Home » Hiking the Appalachian Trail: A Journey of Adventure and Discovery

Hiking the Appalachian Trail: A Journey of Adventure and Discovery

by Susan O'Connor
Appalachian Trail

The Appalachian Trail stretches some 2,200 miles along the East Coast from Springer Mountain, Georgia, to Mt. Katahdin, Maine. The Trail was first conceived in 1921 and completed in 1936 under the auspices of the Palisades National Park Commission. Since its completion, the Appalachian Trail has attracted numerous hikers seeking adventure along its iconic path, which meanders through a diverse landscape, providing a one-of-a-kind experience for those who undertake the full journey. This renowned trail boasts 250 shelters and campsites scattered along its route, providing essential rest stops for intrepid explorers.

Chase Peeler, Southern Terminus at Spring Mountain, Georgia

Chase Peeler, a resident of Colorado, recalls, “I was inspired to hike the trail after reading Bill Bryson’s book, A Walk in the Woods, during my final year at Colorado University.” This experience ignited his desire to explore unfamiliar parts of the East Coast and led him to adopt a more outdoor-oriented lifestyle thereafter.

Chase explained, “I began in Georgia on February 20, 2011, and I finished in Maine on July 20th, a total of 153 days.” During that trip, he was exposed to the rural mixture of the East Coast and all of its features: small towns, mountainous terrain, interesting fellow hikers, and a sense of major accomplishment.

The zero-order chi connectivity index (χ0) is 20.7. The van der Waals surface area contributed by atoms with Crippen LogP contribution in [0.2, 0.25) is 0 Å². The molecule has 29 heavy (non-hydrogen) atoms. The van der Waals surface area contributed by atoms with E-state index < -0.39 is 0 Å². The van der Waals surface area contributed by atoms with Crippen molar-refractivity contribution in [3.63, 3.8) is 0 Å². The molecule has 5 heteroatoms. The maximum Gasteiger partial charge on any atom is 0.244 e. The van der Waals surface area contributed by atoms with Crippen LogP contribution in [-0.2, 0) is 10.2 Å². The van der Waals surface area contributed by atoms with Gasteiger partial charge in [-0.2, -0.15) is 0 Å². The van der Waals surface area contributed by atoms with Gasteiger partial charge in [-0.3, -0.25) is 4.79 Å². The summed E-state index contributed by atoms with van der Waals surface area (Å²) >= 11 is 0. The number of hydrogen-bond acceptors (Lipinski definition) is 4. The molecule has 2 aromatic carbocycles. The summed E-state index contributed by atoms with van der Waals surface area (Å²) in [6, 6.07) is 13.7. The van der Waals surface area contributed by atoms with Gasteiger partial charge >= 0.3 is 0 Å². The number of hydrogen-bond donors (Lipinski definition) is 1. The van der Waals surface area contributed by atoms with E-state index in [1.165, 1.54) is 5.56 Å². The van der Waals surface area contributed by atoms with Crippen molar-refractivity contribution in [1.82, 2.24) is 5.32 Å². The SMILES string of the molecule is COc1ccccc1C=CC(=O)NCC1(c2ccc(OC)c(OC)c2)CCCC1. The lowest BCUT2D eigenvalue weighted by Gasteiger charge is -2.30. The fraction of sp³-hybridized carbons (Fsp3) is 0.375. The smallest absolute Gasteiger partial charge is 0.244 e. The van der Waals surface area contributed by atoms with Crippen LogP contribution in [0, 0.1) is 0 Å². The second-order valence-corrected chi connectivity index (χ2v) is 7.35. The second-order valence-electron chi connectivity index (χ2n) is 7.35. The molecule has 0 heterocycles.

Snow storm in Great Smoky Mountains National Park

He said that the highlights encompassed much of what he called “The most difficult parts of the Trail.” For example, “The Smokies, the Roan Highlands in North Carolina/Tennessee, Green Mountains in Vermont, the White Mountains in New Hampshire,” where he said they proved to be, “the big mountains, big climbs, and big views.”

His journey had him visiting a town every four or five days on average. “Particular favorites were: Franklin, North Carolina; Harper’s Ferry, West Virginia; and Hanover, New Hampshire.” The Appalachian Trail office is located in Harper’s Ferry where hikers sign a ledger that now includes that of Chase Peeler.

Presidential Range White Mountains, New Hampshire

He mentioned that he was also taken by “small, nondescript towns” where the people were incredibly friendly. “That’s something that has stayed with me even as I’ve started to forget the names of towns.” He added, “I also really enjoyed Maryland because there is so much human history along the trail. You walk through Civil War sites multiple times in only a few days.”

The Appalachian Trail also introduced Chase to a colorful cast of fellow hikers, each adopting a unique nickname that reflected their persona. From Challenger, the NASA employee, to Delaware Dave with his deliberate slow pace, and V8, the ambitious hiker from Japan, whose aim was to complete all three major trails in the U.S. There was even a traveler coined Girl with Four Dogs because she was hiking with four dogs on leashes! Chase said, “You had to see it to believe it.” There was also White Wolf, a retired military man who had given the hike to himself as a retirement gift.

Being an outdoors enthusiast, Chase Peeler has hiked over 6,000 miles on trails in the western United States and plans to explore international trails if the opportunity arises. When he’s not out exploring, he manages an outdoor merchandise store in his home state of Colorado.

By Joe Motheral

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